The new Limited Day 2 Grand Prix, part1: Preparation

As I’m preparing for GP Vancouver, I gradually realize how much this event will be challenging, at the light of the changes happening at Grand Prix from 2016 onwards.



Making Magic history every week!



A new cut


The biggest change is definitely the modification of the record required to make Day2: With a cut now at 18 points (against 21 previously), the size of the Main Event on Day2 will grow, not to say explode. On average, the number of players on Day2 used to be around 10-13% of Registered players and may now go up to 30%, if not more.

Note: The 10-13% figure has been determined from the analysis of previous GP data rather than a purely Mathematical reasoning that has too many unknown elements to be accurately modeled: Indeed, there is a variation because two main factors make it vary: (1) The number of byes players have and (2) the number of draws happening in the event

Side Note: 30% is what we are estimating will now happen based on the two aforementioned elements. It might be underestimated.



Increased attendance


On top of this, attendances at Grand Prix have been considerably increasing within the last year, up to the point Nagoya and Vancouver expect to hit 2500 players. Or at least this is what TOs are preparing for. Indeed, when it comes to organizing a GP, the actual attendance is not really a decisive factor. The only thing that matters is the attendance the TO prepares for so that every player lives the greatest Magic Experience possible.


Let’s put some figures down for more clarity: These events are looking at a 800-player Limited Day2. To put things into perspective, each of these is more than the combination of both Las Vegas GP MM15 Day 2s. We made Magic History there, but it looks like from now on, we will make Magic History every GP Day 2!

And here’s how I’d recommend to do so:



What can be done the day before should be done the day before


Until now, we’ve mostly be preparing Day2 on Sunday morning.

If this was an acceptable way to go when we had maximum 300 players, the extra challenges caused by the additional players don’t make this the safest option.

It’s not only that something may go wrong. It’s solely that the amount of time needed will increase and that you can’t solve iut by just throwing extra manpower. Indeed, the more manpower you have, the more coordinated it needs to be. And coordinating takes time.

Also, doing it on Sunday morning means that there’s a direct time pressure and this will prevent the teams to gather for a clean Team Briefing, which is an essential piece to get prepared and coordinated.



Check for presence and quantity of stamped product


  • Check the presence of stamped product on Friday.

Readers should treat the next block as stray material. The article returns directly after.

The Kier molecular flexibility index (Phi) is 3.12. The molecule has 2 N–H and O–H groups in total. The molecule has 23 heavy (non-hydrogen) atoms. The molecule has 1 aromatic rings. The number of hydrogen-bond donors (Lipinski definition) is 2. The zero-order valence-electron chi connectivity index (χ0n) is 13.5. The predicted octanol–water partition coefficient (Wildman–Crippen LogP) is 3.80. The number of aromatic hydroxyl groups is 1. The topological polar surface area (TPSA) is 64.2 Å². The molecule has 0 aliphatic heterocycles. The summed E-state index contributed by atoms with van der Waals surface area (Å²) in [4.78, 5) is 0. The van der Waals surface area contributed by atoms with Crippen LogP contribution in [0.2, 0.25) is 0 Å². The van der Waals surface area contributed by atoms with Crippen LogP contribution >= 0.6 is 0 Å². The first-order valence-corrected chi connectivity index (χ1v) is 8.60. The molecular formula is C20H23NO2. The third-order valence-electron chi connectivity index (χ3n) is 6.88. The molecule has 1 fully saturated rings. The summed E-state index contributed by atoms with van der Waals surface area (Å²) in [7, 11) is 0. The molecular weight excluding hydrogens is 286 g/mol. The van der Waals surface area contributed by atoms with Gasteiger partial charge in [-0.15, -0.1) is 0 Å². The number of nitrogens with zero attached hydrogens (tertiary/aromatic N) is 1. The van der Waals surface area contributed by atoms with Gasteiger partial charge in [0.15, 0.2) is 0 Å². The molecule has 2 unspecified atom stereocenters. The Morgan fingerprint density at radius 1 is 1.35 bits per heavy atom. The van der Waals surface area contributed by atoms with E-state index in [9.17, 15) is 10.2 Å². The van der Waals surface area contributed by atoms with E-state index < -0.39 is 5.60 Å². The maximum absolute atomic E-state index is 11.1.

It goes without saying, but it’s sometimes forgotten in the madness of Grinders.
  • Check a few boosters at random and make sure they contain the correct number of cards.
    This sample check allows to detect any large screw-up in advance.
  • Check how many pods you can create:
    • 800 players is as many as 100 pods!
    • Each booster box contains roughly 15-16 draft sets
      Note that this number is based on my experience and packaging may have changed recently so don’t take it for granted and double check numbers



Assemble Draft Pods on Friday or Saturday.


Stamped product is stored by Seats when delivered, therefore they need to be assemble into pods to optimize distribution. This is a lengthy process that now needs to be anticipated. It can theoretically wait until Saturday, but honestly, the sooner, the better!

As a bonus, it will also allow you to double check how many pods you actually have.

In any way, I strongly recommend to assemble before Sunday morning for the reasons I brought up earlier.



Take advantage of Land Stations


One of the best ways to prepare the product for draft pods is to put two Draft set into a Land Station box. This makes it extremely easy to manipulate and transport as they can be brought to tables without risking tearing the bands of paper that create the boosters apart.

Later on, it can also be used by players to put the bands of paper they will remove to open their boosters.


Also, the Main Event area will be huge. If it may be possible to keep players off it for setting up Draft 1, there is reasonable doubt that it can happen for Draft 2. Having Draft sets stored in boxes allows giving boosters to players after they are seated at the table (unlike what we have been doing until now)


With all this prep done before, Teams will be able to gather on Sunday morning for a thorough briefing and coordinate with each other to ensure the Draft happens smoothly. How? That’s what you can see in the second part of this article: Running the Draft


Kevin Desprez.